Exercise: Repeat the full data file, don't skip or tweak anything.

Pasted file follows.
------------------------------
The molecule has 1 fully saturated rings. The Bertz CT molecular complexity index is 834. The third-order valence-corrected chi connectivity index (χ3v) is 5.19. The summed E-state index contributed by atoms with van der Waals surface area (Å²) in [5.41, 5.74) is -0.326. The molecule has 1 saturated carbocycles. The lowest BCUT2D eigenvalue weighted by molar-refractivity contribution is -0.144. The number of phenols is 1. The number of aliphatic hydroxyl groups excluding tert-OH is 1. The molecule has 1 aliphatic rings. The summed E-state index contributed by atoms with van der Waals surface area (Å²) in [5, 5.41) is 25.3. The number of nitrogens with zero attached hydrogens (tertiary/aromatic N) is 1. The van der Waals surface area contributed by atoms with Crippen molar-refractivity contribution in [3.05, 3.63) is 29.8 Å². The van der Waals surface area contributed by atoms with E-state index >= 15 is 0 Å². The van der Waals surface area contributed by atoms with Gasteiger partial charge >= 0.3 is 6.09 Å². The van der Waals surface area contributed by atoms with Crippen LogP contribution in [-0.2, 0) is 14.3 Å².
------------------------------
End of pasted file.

The molecule has 1 fully saturated rings. The Bertz CT molecular complexity index is 834. The third-order valence-corrected chi connectivity index (χ3v) is 5.19. The summed E-state index contributed by atoms with van der Waals surface area (Å²) in [5.41, 5.74) is -0.326. The molecule has 1 saturated carbocycles. The lowest BCUT2D eigenvalue weighted by molar-refractivity contribution is -0.144. The number of phenols is 1. The number of aliphatic hydroxyl groups excluding tert-OH is 1. The molecule has 1 aliphatic rings. The summed E-state index contributed by atoms with van der Waals surface area (Å²) in [5, 5.41) is 25.3. The number of nitrogens with zero attached hydrogens (tertiary/aromatic N) is 1. The van der Waals surface area contributed by atoms with Crippen molar-refractivity contribution in [3.05, 3.63) is 29.8 Å². The van der Waals surface area contributed by atoms with E-state index >= 15 is 0 Å². The van der Waals surface area contributed by atoms with Gasteiger partial charge >= 0.3 is 6.09 Å². The van der Waals surface area contributed by atoms with Crippen LogP contribution in [-0.2, 0) is 14.3 Å².